Why do certain websites insist on emailing me my password in the account confirmation/activation email and displaying it in plain-text right in the body of the email? I’m neither interested in being told my password 1-2 minutes right after I create my account, nor am I happy if someone is looking over my shoulder and catches a glimpse of my password.

Agreed. My next question: Why do most websites need to store my password in plaintext at all?

Hashing is a good thing.

During development.

When you don’t drink, people always want to know why. They’re like, ‘You don’t drink? Why?’ It never happens with anything else. ‘You don’t use mayonnaise? Why? Are you addicted to mayonnaise? Is it OK if I use mayonnaise? I could go outside …’

Jim Gaffigan (via stalkchrispazen)


An emergency construction crew has been tearing up our street all night. Around 11 PM, we lost running water. (I assume these are related.) They’re still going. We still have no water.

It’s strange being without such a critical utility. I keep having to think very hard about what I can and can’t do. I’ll think, “I want to post on Tumblr! Wait… can I do that?… Oh. Yeah, the internet works.”

But later, “Oh, there’s my coffee Thermos. Time for its nightly rinse before I go to bed. Oh, wait…”

It’s also funny how valuable our remaining water has become. I need water to brush my teeth, so I scavenged and found a few ounces of day-old water in the tea kettle. I also found a partially-full water glass on the dresser from last night: usually a reminder of laziness, but tonight, an oasis. We have a half-full water pitcher in the fridge that I’m saving for last (or for drinking).

Hmm, is it getting a bit colder in here than most nights? Oh… steam radiators need water. Damn.

Kindle 2 pictures and pricing leaked (via mikehudack, justincharles)

I have to give Amazon credit on this. A lot of people had completely written off their industrial design abilities after the Kindle, but this looks like a huge improvement. I still wouldn’t call it great, but it looks good so far. I’ll reserve final judgment until I get to play with one. (I’m also curious to read what Kindle power-users think of it after a few months.)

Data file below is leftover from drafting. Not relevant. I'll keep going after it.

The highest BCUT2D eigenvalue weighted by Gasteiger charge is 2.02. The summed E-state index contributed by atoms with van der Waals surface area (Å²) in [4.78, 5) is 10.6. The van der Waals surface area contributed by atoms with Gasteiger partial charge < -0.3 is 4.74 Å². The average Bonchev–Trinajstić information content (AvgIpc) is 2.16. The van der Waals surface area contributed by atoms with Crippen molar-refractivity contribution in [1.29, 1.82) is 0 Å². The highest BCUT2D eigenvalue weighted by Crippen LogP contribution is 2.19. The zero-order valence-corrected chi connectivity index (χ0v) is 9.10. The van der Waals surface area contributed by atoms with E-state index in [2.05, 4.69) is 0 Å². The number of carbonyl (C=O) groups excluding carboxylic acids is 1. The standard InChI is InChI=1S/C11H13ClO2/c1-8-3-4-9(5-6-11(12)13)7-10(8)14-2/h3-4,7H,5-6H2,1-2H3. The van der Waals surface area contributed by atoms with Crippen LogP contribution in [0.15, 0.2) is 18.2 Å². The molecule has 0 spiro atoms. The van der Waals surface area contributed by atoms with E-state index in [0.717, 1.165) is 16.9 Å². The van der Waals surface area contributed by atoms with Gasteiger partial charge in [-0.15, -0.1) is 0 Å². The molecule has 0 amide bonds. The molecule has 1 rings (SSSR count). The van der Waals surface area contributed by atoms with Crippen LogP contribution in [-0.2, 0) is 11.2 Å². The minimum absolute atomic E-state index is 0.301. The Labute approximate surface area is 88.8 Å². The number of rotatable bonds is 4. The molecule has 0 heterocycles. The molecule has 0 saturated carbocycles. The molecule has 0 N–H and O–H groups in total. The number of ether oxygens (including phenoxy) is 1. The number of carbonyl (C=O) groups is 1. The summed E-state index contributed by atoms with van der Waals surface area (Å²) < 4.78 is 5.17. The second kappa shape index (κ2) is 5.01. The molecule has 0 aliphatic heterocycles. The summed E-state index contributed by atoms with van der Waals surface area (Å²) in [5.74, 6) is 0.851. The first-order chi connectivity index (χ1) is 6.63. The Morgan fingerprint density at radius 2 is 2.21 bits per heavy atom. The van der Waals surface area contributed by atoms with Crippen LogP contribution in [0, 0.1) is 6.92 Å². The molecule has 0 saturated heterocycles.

Tiff hates peas

I’ve been sick all weekend, but only one nostril is ever stuffed. The left one. Aren’t they supposed to alternate?


My sister:

I’m in the Apple store. Right now. Playing with the iMac I’m about to buy.


Congratulations! This is a big move. This will be the first computer my sister has ever purchased — but not the first one she ever owned.

The first one she owned was my 400 MHz Pentium II system in a hacked-together full-tower case (missing a few 5” bay covers, like every good second-hand full-tower) that I built for myself in 1998. I gave it to her after I upgraded a few generations past it.

That was still her sole computer until last year. 2008. Yes, really. When it started showing signs of hard-to-diagnose hardware failure (CPU/RAM/PSU/MB), I “upgraded” her from my 9-year-old system to the 7-year-old system that replaced it, the 1.33 GHz Athlon/Geforce 3 combo that everyone built in 2001. That didn’t last as long, flaking out a few months ago and showing signs of another hard-to-diagnose core hardware problem. I didn’t have any more old desktops to give her (my next and last PC desktop died while still in active duty), so I said, “Please just buy a Mac.”

The cycle of Windows computers in my family is finally over. Now she’s upgrading from a 2001 PC to a 24” iMac.

Christine and Hernan, you will never regret this move.

In 1960, the ratio of CEO pay at large companies to that of the president of the United States was about 2 to 1. In 2007, it was more than 20 to 1. In 1980, executives at large companies made about 40 times what the average worker made. Last year, CEOs made about 360 times more than the average worker.

You Can Cap The Pay, But The Greed Will Go On (via squashed)

On a related note, go ask your older relatives how much they paid for their houses, and how that price related to their annual salaries at the time.